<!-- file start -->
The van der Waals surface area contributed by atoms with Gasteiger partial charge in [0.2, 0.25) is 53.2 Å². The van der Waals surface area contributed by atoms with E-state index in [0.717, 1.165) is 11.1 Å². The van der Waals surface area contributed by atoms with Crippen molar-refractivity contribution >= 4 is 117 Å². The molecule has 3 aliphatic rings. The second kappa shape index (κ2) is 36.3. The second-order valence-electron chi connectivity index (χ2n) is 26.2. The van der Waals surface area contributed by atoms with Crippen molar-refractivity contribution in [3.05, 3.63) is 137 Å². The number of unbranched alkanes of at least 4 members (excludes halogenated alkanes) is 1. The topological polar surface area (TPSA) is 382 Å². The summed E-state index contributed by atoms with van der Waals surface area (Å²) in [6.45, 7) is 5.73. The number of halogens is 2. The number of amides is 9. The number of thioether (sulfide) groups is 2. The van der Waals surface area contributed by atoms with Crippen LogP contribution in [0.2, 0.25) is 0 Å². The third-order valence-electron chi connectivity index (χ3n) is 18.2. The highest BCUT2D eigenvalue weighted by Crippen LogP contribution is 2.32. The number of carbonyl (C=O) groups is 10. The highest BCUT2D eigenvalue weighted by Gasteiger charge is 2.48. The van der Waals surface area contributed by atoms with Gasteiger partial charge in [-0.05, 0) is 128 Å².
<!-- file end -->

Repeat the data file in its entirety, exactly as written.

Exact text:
The van der Waals surface area contributed by atoms with Gasteiger partial charge in [0.2, 0.25) is 53.2 Å². The van der Waals surface area contributed by atoms with E-state index in [0.717, 1.165) is 11.1 Å². The van der Waals surface area contributed by atoms with Crippen molar-refractivity contribution >= 4 is 117 Å². The molecule has 3 aliphatic rings. The second kappa shape index (κ2) is 36.3. The second-order valence-electron chi connectivity index (χ2n) is 26.2. The van der Waals surface area contributed by atoms with Crippen molar-refractivity contribution in [3.05, 3.63) is 137 Å². The number of unbranched alkanes of at least 4 members (excludes halogenated alkanes) is 1. The topological polar surface area (TPSA) is 382 Å². The summed E-state index contributed by atoms with van der Waals surface area (Å²) in [6.45, 7) is 5.73. The number of halogens is 2. The number of amides is 9. The number of thioether (sulfide) groups is 2. The van der Waals surface area contributed by atoms with Crippen LogP contribution in [0.2, 0.25) is 0 Å². The third-order valence-electron chi connectivity index (χ3n) is 18.2. The highest BCUT2D eigenvalue weighted by Crippen LogP contribution is 2.32. The number of carbonyl (C=O) groups is 10. The highest BCUT2D eigenvalue weighted by Gasteiger charge is 2.48. The van der Waals surface area contributed by atoms with Gasteiger partial charge in [-0.05, 0) is 128 Å².